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Senate Hearings Focus on Part Redesign

Tina Robinson3 years ago

As GM CEO Mary Barra testified before a Senate committee on Wednesday morning, much of the focus was on who authorized the redesign of the faulty ignition switches without changing the part number.

Was there a Cover Up?

In opening statements, the Senate committee highlighted the investigation into Brooke Melton’s death which exposed a redesigned ignition switch that shared the same part number as defective ignition switches. Mounting evidence suggests that a GM engineer lied under oath consistently about the part redesign.

Committee members wanted to know how, with the standards and procedures that are in place at GM, such a redesign could even take place. Sen. Johnson pointed out that someone would most likely have had to intentionally keep the part number from being changed. Barra agreed that evidence indicates that was most likely what happened but deferred to the ongoing investigation.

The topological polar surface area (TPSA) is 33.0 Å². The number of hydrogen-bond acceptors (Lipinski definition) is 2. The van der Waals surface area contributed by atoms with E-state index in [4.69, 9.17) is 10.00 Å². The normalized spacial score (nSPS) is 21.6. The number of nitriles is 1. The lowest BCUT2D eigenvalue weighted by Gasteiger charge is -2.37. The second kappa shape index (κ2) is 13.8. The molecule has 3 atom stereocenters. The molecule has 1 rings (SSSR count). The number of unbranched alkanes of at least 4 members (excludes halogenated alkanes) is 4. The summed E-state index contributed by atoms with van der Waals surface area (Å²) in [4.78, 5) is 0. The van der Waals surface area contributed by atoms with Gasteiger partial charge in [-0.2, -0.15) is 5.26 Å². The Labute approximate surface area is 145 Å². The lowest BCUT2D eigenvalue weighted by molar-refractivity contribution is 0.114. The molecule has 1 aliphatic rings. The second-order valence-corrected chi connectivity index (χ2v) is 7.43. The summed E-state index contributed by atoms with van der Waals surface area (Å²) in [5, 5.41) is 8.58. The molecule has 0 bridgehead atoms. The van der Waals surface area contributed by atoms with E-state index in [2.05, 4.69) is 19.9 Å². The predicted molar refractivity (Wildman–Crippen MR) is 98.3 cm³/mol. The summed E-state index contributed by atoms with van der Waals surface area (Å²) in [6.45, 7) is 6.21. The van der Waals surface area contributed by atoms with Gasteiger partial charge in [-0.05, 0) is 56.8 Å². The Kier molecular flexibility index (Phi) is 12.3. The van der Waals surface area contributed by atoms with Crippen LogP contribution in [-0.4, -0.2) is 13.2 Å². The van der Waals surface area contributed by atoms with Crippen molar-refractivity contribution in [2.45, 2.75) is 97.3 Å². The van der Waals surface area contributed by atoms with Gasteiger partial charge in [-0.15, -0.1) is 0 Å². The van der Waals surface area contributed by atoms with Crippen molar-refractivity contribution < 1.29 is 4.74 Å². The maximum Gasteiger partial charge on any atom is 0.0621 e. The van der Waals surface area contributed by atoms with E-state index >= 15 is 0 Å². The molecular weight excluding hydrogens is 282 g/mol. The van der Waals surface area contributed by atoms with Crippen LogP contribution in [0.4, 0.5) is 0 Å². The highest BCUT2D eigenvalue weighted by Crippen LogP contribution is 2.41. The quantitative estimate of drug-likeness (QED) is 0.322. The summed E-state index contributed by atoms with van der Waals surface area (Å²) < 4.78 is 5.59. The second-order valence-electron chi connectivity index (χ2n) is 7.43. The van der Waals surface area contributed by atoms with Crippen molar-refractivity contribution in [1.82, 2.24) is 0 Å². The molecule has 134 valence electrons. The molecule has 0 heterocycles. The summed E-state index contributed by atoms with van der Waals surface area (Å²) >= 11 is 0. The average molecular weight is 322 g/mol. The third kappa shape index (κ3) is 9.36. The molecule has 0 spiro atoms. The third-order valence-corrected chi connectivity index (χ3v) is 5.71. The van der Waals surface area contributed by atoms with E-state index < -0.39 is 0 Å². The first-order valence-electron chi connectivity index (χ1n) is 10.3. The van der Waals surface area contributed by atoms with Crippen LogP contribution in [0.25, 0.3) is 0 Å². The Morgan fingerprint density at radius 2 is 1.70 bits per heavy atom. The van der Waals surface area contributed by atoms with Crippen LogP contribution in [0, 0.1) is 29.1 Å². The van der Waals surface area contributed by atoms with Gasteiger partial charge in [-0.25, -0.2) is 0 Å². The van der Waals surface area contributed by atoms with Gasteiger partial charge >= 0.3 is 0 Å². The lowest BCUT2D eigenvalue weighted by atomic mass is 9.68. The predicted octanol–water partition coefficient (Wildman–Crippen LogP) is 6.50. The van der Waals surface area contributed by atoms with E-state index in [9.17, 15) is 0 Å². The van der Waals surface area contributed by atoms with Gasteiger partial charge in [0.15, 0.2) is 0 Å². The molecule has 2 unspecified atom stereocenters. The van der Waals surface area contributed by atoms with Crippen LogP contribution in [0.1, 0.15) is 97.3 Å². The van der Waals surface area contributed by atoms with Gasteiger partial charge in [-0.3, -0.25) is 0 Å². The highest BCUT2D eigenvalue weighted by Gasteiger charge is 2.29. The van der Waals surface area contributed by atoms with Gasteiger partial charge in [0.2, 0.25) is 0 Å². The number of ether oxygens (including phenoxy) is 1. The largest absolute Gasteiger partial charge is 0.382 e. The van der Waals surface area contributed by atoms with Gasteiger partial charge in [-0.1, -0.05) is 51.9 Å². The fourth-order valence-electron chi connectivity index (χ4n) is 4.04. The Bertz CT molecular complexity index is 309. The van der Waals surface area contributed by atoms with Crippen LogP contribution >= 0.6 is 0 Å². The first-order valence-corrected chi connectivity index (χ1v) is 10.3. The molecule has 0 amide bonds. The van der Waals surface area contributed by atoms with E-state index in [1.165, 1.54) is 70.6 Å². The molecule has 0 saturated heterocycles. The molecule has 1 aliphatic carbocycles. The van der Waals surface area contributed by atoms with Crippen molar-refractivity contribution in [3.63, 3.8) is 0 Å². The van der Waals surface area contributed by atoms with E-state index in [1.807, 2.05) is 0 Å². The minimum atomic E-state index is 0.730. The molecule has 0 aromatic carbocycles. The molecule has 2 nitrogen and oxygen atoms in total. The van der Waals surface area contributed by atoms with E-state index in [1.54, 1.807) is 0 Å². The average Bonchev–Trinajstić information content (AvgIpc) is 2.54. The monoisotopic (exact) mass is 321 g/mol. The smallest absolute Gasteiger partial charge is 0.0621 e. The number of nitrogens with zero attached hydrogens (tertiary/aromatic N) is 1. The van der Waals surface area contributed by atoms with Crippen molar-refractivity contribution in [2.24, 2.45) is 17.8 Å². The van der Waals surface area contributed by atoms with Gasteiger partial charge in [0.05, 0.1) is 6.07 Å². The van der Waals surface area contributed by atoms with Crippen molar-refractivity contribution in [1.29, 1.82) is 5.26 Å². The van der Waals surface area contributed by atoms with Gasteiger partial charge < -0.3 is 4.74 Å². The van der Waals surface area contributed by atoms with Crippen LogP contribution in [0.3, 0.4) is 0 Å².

Furthermore, Sen. McCaskgill expressed concern that a document showing that the switch was redesigned was withheld from lawyers involved in a wrongful death lawsuit. She noted that such a document was clearly within the scope of evidence and wondered how many other pending or closed cases were also denied that key piece of information.

GM Engineer Still Employed

McCaskill also took Barra to task about the GM engineer who lied about the part redesign even though his signature was on documents approving the change. “I, for the life of me, can’t understand why he still has his job,” McCaskill said. Barra has said “there are no sacred cows” within GM and that once an internal investigation is completed, appropriate disciplinary actions will be taken. 


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